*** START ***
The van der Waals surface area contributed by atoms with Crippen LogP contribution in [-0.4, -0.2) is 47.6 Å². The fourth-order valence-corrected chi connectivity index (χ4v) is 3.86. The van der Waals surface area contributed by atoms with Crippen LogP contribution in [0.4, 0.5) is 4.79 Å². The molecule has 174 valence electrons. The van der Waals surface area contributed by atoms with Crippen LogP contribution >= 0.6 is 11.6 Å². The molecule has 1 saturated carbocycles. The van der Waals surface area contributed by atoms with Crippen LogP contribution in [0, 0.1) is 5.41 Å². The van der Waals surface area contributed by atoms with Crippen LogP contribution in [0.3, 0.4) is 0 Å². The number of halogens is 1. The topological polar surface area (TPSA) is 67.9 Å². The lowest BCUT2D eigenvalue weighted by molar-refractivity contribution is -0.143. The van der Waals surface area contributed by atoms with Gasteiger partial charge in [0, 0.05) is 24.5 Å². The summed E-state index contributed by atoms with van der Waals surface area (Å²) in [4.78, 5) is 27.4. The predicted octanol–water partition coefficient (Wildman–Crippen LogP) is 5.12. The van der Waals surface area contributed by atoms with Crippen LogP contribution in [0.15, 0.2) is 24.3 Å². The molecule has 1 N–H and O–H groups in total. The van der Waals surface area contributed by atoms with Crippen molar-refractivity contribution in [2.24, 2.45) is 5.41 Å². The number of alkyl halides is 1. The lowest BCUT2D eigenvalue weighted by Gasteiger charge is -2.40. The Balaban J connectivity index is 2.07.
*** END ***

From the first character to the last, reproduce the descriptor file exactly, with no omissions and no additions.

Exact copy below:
The van der Waals surface area contributed by atoms with Crippen LogP contribution in [-0.4, -0.2) is 47.6 Å². The fourth-order valence-corrected chi connectivity index (χ4v) is 3.86. The van der Waals surface area contributed by atoms with Crippen LogP contribution in [0.4, 0.5) is 4.79 Å². The molecule has 174 valence electrons. The van der Waals surface area contributed by atoms with Crippen LogP contribution >= 0.6 is 11.6 Å². The molecule has 1 saturated carbocycles. The van der Waals surface area contributed by atoms with Crippen LogP contribution in [0, 0.1) is 5.41 Å². The van der Waals surface area contributed by atoms with Crippen LogP contribution in [0.3, 0.4) is 0 Å². The number of halogens is 1. The topological polar surface area (TPSA) is 67.9 Å². The lowest BCUT2D eigenvalue weighted by molar-refractivity contribution is -0.143. The van der Waals surface area contributed by atoms with Gasteiger partial charge in [0, 0.05) is 24.5 Å². The summed E-state index contributed by atoms with van der Waals surface area (Å²) in [4.78, 5) is 27.4. The predicted octanol–water partition coefficient (Wildman–Crippen LogP) is 5.12. The van der Waals surface area contributed by atoms with Crippen LogP contribution in [0.15, 0.2) is 24.3 Å². The molecule has 1 N–H and O–H groups in total. The van der Waals surface area contributed by atoms with Crippen molar-refractivity contribution in [2.24, 2.45) is 5.41 Å². The number of alkyl halides is 1. The lowest BCUT2D eigenvalue weighted by Gasteiger charge is -2.40. The Balaban J connectivity index is 2.07.